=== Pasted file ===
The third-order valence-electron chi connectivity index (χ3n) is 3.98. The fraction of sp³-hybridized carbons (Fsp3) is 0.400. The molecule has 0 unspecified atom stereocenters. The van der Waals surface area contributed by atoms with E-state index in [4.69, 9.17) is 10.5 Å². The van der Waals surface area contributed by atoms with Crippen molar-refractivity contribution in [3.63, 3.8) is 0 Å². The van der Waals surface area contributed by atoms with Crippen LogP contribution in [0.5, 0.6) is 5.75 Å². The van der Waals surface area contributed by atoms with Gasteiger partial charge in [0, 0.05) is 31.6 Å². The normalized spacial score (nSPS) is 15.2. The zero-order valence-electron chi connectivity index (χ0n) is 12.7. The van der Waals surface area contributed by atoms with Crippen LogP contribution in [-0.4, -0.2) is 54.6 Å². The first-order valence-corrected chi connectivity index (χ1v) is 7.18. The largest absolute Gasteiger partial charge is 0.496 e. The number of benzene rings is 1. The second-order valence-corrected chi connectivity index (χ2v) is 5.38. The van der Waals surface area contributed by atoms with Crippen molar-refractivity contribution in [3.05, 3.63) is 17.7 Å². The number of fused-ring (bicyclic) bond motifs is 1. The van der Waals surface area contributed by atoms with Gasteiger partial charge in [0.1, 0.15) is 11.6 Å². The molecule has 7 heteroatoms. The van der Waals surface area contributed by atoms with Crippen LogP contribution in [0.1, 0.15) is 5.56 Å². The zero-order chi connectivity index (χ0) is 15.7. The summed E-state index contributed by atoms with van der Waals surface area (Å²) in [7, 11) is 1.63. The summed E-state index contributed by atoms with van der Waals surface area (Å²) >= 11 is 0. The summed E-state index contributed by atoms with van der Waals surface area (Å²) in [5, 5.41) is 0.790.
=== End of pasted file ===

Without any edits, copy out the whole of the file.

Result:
The third-order valence-electron chi connectivity index (χ3n) is 3.98. The fraction of sp³-hybridized carbons (Fsp3) is 0.400. The molecule has 0 unspecified atom stereocenters. The van der Waals surface area contributed by atoms with E-state index in [4.69, 9.17) is 10.5 Å². The van der Waals surface area contributed by atoms with Crippen molar-refractivity contribution in [3.63, 3.8) is 0 Å². The van der Waals surface area contributed by atoms with Crippen LogP contribution in [0.5, 0.6) is 5.75 Å². The van der Waals surface area contributed by atoms with Gasteiger partial charge in [0, 0.05) is 31.6 Å². The normalized spacial score (nSPS) is 15.2. The zero-order valence-electron chi connectivity index (χ0n) is 12.7. The van der Waals surface area contributed by atoms with Crippen LogP contribution in [-0.4, -0.2) is 54.6 Å². The first-order valence-corrected chi connectivity index (χ1v) is 7.18. The largest absolute Gasteiger partial charge is 0.496 e. The number of benzene rings is 1. The second-order valence-corrected chi connectivity index (χ2v) is 5.38. The van der Waals surface area contributed by atoms with Crippen molar-refractivity contribution in [3.05, 3.63) is 17.7 Å². The number of fused-ring (bicyclic) bond motifs is 1. The van der Waals surface area contributed by atoms with Gasteiger partial charge in [0.1, 0.15) is 11.6 Å². The molecule has 7 heteroatoms. The van der Waals surface area contributed by atoms with Crippen LogP contribution in [0.1, 0.15) is 5.56 Å². The zero-order chi connectivity index (χ0) is 15.7. The summed E-state index contributed by atoms with van der Waals surface area (Å²) in [7, 11) is 1.63. The summed E-state index contributed by atoms with van der Waals surface area (Å²) >= 11 is 0. The summed E-state index contributed by atoms with van der Waals surface area (Å²) in [5, 5.41) is 0.790.